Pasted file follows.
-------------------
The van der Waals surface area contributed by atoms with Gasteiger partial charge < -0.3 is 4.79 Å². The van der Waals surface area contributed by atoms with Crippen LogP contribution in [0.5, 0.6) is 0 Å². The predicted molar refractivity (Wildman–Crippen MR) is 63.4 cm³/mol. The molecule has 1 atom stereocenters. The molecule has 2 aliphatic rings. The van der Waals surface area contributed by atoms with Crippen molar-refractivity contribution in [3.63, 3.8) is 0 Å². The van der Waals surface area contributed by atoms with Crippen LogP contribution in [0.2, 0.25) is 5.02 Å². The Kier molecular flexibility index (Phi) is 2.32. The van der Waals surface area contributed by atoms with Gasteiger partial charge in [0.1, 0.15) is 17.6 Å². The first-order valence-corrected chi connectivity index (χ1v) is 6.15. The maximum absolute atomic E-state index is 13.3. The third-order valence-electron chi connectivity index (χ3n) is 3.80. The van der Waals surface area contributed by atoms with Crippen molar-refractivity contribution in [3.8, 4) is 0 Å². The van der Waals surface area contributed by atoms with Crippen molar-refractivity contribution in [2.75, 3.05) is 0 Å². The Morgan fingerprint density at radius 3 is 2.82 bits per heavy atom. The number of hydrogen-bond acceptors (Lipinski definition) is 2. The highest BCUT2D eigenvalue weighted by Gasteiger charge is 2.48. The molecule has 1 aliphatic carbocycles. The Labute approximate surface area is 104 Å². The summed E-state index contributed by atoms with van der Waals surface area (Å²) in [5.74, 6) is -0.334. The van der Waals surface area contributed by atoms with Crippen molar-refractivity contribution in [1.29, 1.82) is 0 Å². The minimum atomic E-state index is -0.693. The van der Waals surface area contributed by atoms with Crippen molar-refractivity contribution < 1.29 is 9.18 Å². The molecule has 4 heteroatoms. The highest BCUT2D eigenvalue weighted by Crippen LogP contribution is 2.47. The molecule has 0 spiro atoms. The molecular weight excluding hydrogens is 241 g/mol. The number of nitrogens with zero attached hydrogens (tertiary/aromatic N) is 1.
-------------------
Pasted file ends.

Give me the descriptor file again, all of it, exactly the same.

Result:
The van der Waals surface area contributed by atoms with Gasteiger partial charge < -0.3 is 4.79 Å². The van der Waals surface area contributed by atoms with Crippen LogP contribution in [0.5, 0.6) is 0 Å². The predicted molar refractivity (Wildman–Crippen MR) is 63.4 cm³/mol. The molecule has 1 atom stereocenters. The molecule has 2 aliphatic rings. The van der Waals surface area contributed by atoms with Crippen molar-refractivity contribution in [3.63, 3.8) is 0 Å². The van der Waals surface area contributed by atoms with Crippen LogP contribution in [0.2, 0.25) is 5.02 Å². The Kier molecular flexibility index (Phi) is 2.32. The van der Waals surface area contributed by atoms with Gasteiger partial charge in [0.1, 0.15) is 17.6 Å². The first-order valence-corrected chi connectivity index (χ1v) is 6.15. The maximum absolute atomic E-state index is 13.3. The third-order valence-electron chi connectivity index (χ3n) is 3.80. The van der Waals surface area contributed by atoms with Crippen molar-refractivity contribution in [3.8, 4) is 0 Å². The van der Waals surface area contributed by atoms with Crippen molar-refractivity contribution in [2.75, 3.05) is 0 Å². The Morgan fingerprint density at radius 3 is 2.82 bits per heavy atom. The number of hydrogen-bond acceptors (Lipinski definition) is 2. The highest BCUT2D eigenvalue weighted by Gasteiger charge is 2.48. The molecule has 1 aliphatic carbocycles. The Labute approximate surface area is 104 Å². The summed E-state index contributed by atoms with van der Waals surface area (Å²) in [5.74, 6) is -0.334. The van der Waals surface area contributed by atoms with Crippen molar-refractivity contribution in [1.29, 1.82) is 0 Å². The minimum atomic E-state index is -0.693. The van der Waals surface area contributed by atoms with Crippen molar-refractivity contribution < 1.29 is 9.18 Å². The molecule has 4 heteroatoms. The highest BCUT2D eigenvalue weighted by Crippen LogP contribution is 2.47. The molecule has 0 spiro atoms. The molecular weight excluding hydrogens is 241 g/mol. The number of nitrogens with zero attached hydrogens (tertiary/aromatic N) is 1.